New molecules protect brain after mild traumatic brain injury
Whether at school, in car accidents, on the sports field or the battlefield, mild traumatic brain injury (mTBI) is a common part of our lives. It is especially frequent among children, athletes, and the elderly. Now, scientists at the Hebrew University of Jerusalem have shown that a single dose of a new molecule they developed can effectively protect the brain from inflammation, cell death, and cognitive impairments that often follow a mild traumatic brain injury.
Because it lacks visible external signs or objective structural brain damage, mTBI is an under-diagnosed injury. Yet it is often accompanied by long-lasting cognitive, behavioral and emotional difficulties associated with biochemical and cellular changes. While most symptoms of mTBI are substantially resolved within days or weeks of the injury, up to 50% of mTBI patients experience symptoms at one-year post-injury. These can include psychological symptoms, subjective cognitive impairments, and somatic (physical) complaints.
These changes could result from an increase in glutamate levels, oxidative stress, opening of the blood-brain-barrier, and in particular inflammatory activity followed by cell death (apoptosis).
Currently there is no effective treatment for patients with mTBI.
"It is widely known that external or internal injury strongly activates the inflammatory response and leads to cell death (apoptosis) through the MAPK pathways, which are involved in the cellular responses that lead to inflammation in brain cells," explains Prof. Daphne Atlas, from the Department of Biological Chemistry in the Alexander Silberman Institute of Life Sciences at the Hebrew University of Jerusalem. "Therefore, for reversing the effects of mTBI it is essential to calm the inflammatory pathways."
At her laboratory in Jerusalem, Prof. Atlas has developed new molecules derived from the active site of Trx1, called thioredoxin-mimetic peptides (TXM-peptides). Thioredoxin (Trx1) is a major protein that maintains the oxidation/reduction state of the cells. In its reduced form it is bound to another protein (ASK1), which is released upon oxidation of Trx1 and activates a chain of enzymatic reactions that lead to inflammation.
The newly-synthesized thioredoxin-mimetic peptides (TXM-peptides) have been shown to protect cells from early death via the activation of inflammatory pathways. Comprising 3 or 4 amino acids, these peptides have dual activity: they mimic the antioxidant activity of Trx1, and simultaneously inhibit the activity of enzymes called MAPK within the inflammatory pathway, preventing inflammation and cell death.
TXM-CB3 was previously shown to effectively lower MAPK activity in animal models of asthma and in the brain of rat model of diabetes [Kim et al 2011; Bachnoff et al 2011; Cohen-Kutner et al 2013, 2014]. The peptides managed to cross the blood-brain barrier and improve the condition of brain cells by lowering the inflammatory processes.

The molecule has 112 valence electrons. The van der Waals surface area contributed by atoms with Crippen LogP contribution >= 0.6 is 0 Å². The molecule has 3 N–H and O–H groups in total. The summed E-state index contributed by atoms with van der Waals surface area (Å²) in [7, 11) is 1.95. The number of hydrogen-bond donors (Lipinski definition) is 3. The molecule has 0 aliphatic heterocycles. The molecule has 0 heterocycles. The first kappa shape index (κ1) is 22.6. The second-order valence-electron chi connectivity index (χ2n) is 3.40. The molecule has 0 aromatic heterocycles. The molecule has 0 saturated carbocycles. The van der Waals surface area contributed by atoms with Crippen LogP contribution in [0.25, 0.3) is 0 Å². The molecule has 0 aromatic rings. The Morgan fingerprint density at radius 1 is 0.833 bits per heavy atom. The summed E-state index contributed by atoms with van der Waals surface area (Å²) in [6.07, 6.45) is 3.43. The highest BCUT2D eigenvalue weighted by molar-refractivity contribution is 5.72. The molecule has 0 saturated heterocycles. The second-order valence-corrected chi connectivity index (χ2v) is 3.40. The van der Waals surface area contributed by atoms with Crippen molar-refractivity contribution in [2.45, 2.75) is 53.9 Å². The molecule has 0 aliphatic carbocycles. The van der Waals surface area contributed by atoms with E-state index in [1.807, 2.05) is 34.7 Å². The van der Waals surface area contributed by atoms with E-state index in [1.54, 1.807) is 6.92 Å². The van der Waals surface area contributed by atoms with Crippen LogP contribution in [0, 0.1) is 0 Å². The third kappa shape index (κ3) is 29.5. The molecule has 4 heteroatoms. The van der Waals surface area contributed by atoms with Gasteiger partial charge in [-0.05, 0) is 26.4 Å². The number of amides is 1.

In the current study, published in the peer-reviewed journal PLOS ONE, Prof. Atlas and colleagues explored the impact of TXM-peptides, TXM-CB3 and TXM-CB13 (DY70; provided by OneDay Biotech and Pharma Ltd), on preventing mTBI cognitive secondary injury. The experiments were performed in collaboration with researchers at Tel Aviv University, Prof. Chagi Pick and Dr. Renana Baratz-Goldstein.
Researchers induced cognitive impairments in anesthetized mice by a weight drop resulting in mild traumatic brain injury. The mice showed a decrease in spatial memory in the Y-maze test and a loss in visual learning ability in the novel object recognition test. Lower learning ability was also detected 30 days post injury in the mTBI mice.
In these two independent tests, a single dose of either one of the TXM-peptides administered 60 minutes post-injury, at a 50 mg per kg of body weight, significantly improved the decline in cognitive performance and learning ability at 7 and 30 days post injury. In addition, the two TXM-peptides were found highly effective at inhibiting the MAPK activity in neuronal cells grown in tissue culture.
"This research demonstrates the potential for TXM-peptides to significantly reduce cognitive impairment after mild traumatic brain injury," said Prof. Atlas. "Further studies are required to establish and examine the potential of a single dose of TXM-peptide in preventing damage if administered even one hour after brain trauma in human scenarios—for example, in chronic traumatic encephalopathy observed in American football players, which result from multiple concussions and other types of blows to the head.
"Another advantage to using peptides is in significantly reducing the risk of causing toxic effects, because they consist of amino acids which are the natural building blocks comprising cell proteins, in contrast to the use of drugs that are not natural. So TXM-CB3 and TXM-CB13 are promising treatment candidates to prevent secondary damage that affect brain function," said Prof. Atlas.